On Wednesday morning, film industry operatives will rally at AMC’s Century City 15 multiplex to cheer the return of movie theaters that had been closed by the pandemic. “The Big Screen Is Back,” they’ll declare.
Glad to hear it. That’s great, as far as it goes.
But those movers and shakers should probably charter a couple of well-ventilated, thoroughly sanitized buses and take a 15-minute ride to downtown Santa Monica’s crumbling theater zone when the conference is over. The junket will remind them how much damage has yet to be repaired before filmgoers can sort through the continuing confusion—theaters half-open? about to open? closed forever?—and actually dare to enjoy the simple pleasure of dinner and a movie.
The junketers might begin their tour on Fourth Street, at Santa Monica’s Parking Structure 3, just around the corner from the AMC 7 multiplex and what used to be Mann’s Criterion (now home to Victoria’s Secret). On Thursday, the California Coastal Commission approved a city plan to demolish the structure, eliminating 337 parking spots. Those aren’t cheap: After the first 90 minutes, which are free, prices rise to as much as $25. But they were convenient for the movie crowd, when there was one.
Only a few years ago, the plan had been to replace the structure with a new multiplex in lieu of the long-gone Criterion. But priorities changed. The site will now have affordable housing. Moviegoers can squeeze into a lot down the way (or, like our junketers, take the bus).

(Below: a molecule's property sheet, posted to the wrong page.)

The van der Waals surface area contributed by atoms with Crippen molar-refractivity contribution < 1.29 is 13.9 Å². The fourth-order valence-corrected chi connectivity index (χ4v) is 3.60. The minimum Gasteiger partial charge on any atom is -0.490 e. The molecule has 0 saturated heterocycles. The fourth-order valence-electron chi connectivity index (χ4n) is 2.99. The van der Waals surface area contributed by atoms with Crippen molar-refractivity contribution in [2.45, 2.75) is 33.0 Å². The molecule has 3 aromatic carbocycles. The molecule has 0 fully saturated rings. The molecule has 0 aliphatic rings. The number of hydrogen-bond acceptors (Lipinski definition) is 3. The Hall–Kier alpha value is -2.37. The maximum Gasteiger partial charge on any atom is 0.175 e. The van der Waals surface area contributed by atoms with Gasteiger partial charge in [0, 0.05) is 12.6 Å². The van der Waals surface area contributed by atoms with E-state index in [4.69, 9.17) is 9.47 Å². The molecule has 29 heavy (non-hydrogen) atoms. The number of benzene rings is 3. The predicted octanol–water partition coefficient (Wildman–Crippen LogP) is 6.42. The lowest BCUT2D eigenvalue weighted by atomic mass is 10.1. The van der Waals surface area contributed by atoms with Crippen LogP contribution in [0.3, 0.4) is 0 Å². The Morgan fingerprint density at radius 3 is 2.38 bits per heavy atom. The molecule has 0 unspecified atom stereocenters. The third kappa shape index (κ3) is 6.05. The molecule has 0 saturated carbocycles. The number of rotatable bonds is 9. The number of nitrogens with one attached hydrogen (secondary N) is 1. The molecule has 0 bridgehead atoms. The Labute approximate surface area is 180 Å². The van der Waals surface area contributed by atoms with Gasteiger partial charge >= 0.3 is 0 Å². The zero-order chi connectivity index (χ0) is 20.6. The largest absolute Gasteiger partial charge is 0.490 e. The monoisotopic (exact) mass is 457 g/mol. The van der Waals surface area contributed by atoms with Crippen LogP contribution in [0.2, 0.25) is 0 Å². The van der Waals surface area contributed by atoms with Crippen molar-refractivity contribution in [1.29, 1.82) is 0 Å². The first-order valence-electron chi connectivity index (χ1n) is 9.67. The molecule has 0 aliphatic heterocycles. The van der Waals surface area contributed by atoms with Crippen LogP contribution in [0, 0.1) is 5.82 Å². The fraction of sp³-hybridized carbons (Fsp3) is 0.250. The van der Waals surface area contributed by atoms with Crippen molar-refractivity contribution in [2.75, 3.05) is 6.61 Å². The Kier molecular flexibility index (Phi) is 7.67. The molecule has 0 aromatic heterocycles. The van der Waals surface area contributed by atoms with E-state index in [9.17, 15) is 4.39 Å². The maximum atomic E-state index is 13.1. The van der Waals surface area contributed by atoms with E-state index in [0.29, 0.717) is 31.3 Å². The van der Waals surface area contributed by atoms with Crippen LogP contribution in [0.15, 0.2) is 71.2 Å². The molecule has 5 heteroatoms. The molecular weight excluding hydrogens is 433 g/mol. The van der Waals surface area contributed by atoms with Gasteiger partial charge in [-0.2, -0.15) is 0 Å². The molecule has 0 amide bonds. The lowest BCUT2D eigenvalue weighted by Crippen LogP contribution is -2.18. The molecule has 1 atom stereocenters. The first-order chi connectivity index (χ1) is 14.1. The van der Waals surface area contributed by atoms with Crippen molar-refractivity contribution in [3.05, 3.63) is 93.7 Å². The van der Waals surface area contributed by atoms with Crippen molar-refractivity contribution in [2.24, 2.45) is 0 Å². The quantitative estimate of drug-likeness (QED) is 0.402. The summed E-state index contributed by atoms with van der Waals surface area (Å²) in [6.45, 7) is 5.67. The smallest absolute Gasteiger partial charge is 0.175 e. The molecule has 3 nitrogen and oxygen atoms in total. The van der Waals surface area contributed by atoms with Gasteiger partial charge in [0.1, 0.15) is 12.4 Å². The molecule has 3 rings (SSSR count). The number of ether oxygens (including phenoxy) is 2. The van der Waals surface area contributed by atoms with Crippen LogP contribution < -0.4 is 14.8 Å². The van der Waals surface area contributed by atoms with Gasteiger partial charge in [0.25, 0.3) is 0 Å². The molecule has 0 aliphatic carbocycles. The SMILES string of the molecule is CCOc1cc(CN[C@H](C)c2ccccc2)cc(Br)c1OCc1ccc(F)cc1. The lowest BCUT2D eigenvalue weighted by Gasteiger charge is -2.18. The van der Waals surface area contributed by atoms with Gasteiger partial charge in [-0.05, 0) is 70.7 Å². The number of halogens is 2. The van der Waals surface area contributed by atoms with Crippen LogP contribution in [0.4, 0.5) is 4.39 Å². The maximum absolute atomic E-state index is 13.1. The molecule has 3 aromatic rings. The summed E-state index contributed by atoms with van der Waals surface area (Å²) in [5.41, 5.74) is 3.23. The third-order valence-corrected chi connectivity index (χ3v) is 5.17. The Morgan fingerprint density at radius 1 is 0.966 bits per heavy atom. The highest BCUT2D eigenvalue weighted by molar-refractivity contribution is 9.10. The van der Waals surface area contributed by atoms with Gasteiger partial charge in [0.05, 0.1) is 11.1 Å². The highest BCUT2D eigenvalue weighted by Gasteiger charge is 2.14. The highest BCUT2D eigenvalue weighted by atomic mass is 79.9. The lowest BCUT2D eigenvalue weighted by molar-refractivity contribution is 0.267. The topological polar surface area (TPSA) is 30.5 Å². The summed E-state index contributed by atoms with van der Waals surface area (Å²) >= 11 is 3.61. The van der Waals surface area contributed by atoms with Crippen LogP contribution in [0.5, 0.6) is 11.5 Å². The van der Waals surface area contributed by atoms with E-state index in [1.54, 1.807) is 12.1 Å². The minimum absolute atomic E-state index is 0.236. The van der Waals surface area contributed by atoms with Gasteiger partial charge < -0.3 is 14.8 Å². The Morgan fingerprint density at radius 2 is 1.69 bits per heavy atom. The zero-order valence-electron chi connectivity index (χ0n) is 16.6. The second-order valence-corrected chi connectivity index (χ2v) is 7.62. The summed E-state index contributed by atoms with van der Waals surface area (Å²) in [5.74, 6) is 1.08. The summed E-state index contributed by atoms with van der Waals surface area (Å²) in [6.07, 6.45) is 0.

A natural next stop would be the AMC 7, on the Third Street Promenade at Arizona. It’s a workhorse theater for the far West Side. Kids’ parties. Date nights. Theater checks for nervous producers on opening weekend.
But while “The Big Screen Is Back,” it wasn’t quite back here this past weekend. At 8:15 a.m. on Monday morning, the “Now Showing” posters offered films with Billy Crystal and Angelina Jolie. But handbills plastered on the box office continued to say: “This theater is temporarily closed.” AMC said the venue has been open for several weeks but had to shutter over the weekend because of a power outage. It reopened later in the day Monday.
The picture was brighter at AMC’s Broadway theater, two blocks down the promenade. There, our junketers could press noses against the glass, and see faint signs of movie life—a ticket sales counter that didn’t look dusty, and “mask required” warnings that implied occasional human presence. This one, says AMC’s website, is indeed open, three days a week. Come May 27, it will be open daily, assuming the plan doesn’t change.
Nine more days, and the Broadway big screens will truly be back. Much smaller ones are already operating at Laemmle’s indie-oriented theater on nearby Second Street. So fans have choices, at least on weekends, and might even find dinner somewhere in between (though not at Trastavere, the big corner café/restaurant that, like several counterparts here, is now vacant).
Normally, the tour would proceed to Santa Monica Place, a handsome mall, and its ArcLight Cinemas. But the ArcLight chain has shut down, and the mall’s owner, as reported, is pursuing eviction and back rent.
In fact, Santa Monica’s new-ish ArcLight was a weak link in its chain even before Covid. Traffic, street dwellers, and those $25 parking fees made it a tough sell for those who just wanted an easy night out.
Now, the lobby is dark, and the LED-board outside, a very big screen, is pushing–quelle horreur!— a streaming service, HBO Max.